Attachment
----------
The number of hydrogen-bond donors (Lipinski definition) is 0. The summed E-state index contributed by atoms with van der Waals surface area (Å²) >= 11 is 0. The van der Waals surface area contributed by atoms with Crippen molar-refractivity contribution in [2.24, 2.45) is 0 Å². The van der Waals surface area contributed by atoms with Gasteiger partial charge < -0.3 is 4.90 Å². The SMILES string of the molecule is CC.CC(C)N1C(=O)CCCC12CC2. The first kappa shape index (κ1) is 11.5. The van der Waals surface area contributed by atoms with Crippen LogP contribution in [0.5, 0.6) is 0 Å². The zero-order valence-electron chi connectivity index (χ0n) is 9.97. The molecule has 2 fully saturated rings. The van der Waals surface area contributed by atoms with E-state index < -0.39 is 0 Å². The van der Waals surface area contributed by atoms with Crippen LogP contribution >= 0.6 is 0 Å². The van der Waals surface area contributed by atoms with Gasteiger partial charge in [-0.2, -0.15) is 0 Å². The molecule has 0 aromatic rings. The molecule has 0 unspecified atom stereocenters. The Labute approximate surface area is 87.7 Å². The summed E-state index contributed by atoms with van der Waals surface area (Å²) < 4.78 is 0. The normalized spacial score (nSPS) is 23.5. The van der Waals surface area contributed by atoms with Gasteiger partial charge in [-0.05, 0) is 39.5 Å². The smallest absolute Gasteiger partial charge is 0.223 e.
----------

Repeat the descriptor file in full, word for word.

The number of hydrogen-bond donors (Lipinski definition) is 0. The summed E-state index contributed by atoms with van der Waals surface area (Å²) >= 11 is 0. The van der Waals surface area contributed by atoms with Crippen molar-refractivity contribution in [2.24, 2.45) is 0 Å². The van der Waals surface area contributed by atoms with Gasteiger partial charge < -0.3 is 4.90 Å². The SMILES string of the molecule is CC.CC(C)N1C(=O)CCCC12CC2. The first kappa shape index (κ1) is 11.5. The van der Waals surface area contributed by atoms with Crippen LogP contribution in [0.5, 0.6) is 0 Å². The zero-order valence-electron chi connectivity index (χ0n) is 9.97. The molecule has 2 fully saturated rings. The van der Waals surface area contributed by atoms with E-state index < -0.39 is 0 Å². The van der Waals surface area contributed by atoms with Crippen LogP contribution >= 0.6 is 0 Å². The van der Waals surface area contributed by atoms with Gasteiger partial charge in [-0.2, -0.15) is 0 Å². The molecule has 0 aromatic rings. The molecule has 0 unspecified atom stereocenters. The Labute approximate surface area is 87.7 Å². The summed E-state index contributed by atoms with van der Waals surface area (Å²) < 4.78 is 0. The normalized spacial score (nSPS) is 23.5. The van der Waals surface area contributed by atoms with Gasteiger partial charge in [-0.05, 0) is 39.5 Å². The smallest absolute Gasteiger partial charge is 0.223 e.